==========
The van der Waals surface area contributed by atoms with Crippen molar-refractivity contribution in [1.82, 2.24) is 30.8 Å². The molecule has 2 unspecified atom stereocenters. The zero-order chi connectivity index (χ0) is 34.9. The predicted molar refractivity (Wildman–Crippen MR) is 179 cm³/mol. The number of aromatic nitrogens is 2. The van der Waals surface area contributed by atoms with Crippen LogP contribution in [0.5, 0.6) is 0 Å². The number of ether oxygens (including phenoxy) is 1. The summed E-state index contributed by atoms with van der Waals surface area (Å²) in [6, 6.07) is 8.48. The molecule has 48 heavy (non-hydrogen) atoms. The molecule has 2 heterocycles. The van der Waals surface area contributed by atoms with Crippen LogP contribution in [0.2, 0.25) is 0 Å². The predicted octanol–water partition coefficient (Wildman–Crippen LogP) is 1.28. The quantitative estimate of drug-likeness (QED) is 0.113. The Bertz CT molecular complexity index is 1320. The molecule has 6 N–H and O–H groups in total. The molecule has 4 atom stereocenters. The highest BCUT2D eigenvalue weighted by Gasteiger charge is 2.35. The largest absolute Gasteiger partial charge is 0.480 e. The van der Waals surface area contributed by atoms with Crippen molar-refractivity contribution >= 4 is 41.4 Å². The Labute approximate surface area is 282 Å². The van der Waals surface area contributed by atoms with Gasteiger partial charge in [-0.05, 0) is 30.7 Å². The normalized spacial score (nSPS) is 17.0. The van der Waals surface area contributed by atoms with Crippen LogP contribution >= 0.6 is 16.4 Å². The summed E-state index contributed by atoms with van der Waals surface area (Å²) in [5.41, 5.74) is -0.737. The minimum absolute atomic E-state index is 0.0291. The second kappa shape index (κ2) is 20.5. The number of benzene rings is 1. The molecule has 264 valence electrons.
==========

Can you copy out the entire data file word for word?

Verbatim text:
The van der Waals surface area contributed by atoms with Crippen molar-refractivity contribution in [1.82, 2.24) is 30.8 Å². The molecule has 2 unspecified atom stereocenters. The zero-order chi connectivity index (χ0) is 34.9. The predicted molar refractivity (Wildman–Crippen MR) is 179 cm³/mol. The number of aromatic nitrogens is 2. The van der Waals surface area contributed by atoms with Crippen LogP contribution in [0.5, 0.6) is 0 Å². The number of ether oxygens (including phenoxy) is 1. The summed E-state index contributed by atoms with van der Waals surface area (Å²) in [6, 6.07) is 8.48. The molecule has 48 heavy (non-hydrogen) atoms. The molecule has 2 heterocycles. The van der Waals surface area contributed by atoms with Crippen LogP contribution in [0.2, 0.25) is 0 Å². The predicted octanol–water partition coefficient (Wildman–Crippen LogP) is 1.28. The quantitative estimate of drug-likeness (QED) is 0.113. The Bertz CT molecular complexity index is 1320. The molecule has 6 N–H and O–H groups in total. The molecule has 4 atom stereocenters. The highest BCUT2D eigenvalue weighted by Gasteiger charge is 2.35. The largest absolute Gasteiger partial charge is 0.480 e. The van der Waals surface area contributed by atoms with Crippen molar-refractivity contribution >= 4 is 41.4 Å². The Labute approximate surface area is 282 Å². The van der Waals surface area contributed by atoms with Gasteiger partial charge in [-0.05, 0) is 30.7 Å². The normalized spacial score (nSPS) is 17.0. The van der Waals surface area contributed by atoms with Crippen LogP contribution >= 0.6 is 16.4 Å². The summed E-state index contributed by atoms with van der Waals surface area (Å²) in [5.41, 5.74) is -0.737. The minimum absolute atomic E-state index is 0.0291. The second kappa shape index (κ2) is 20.5. The number of benzene rings is 1. The molecule has 264 valence electrons.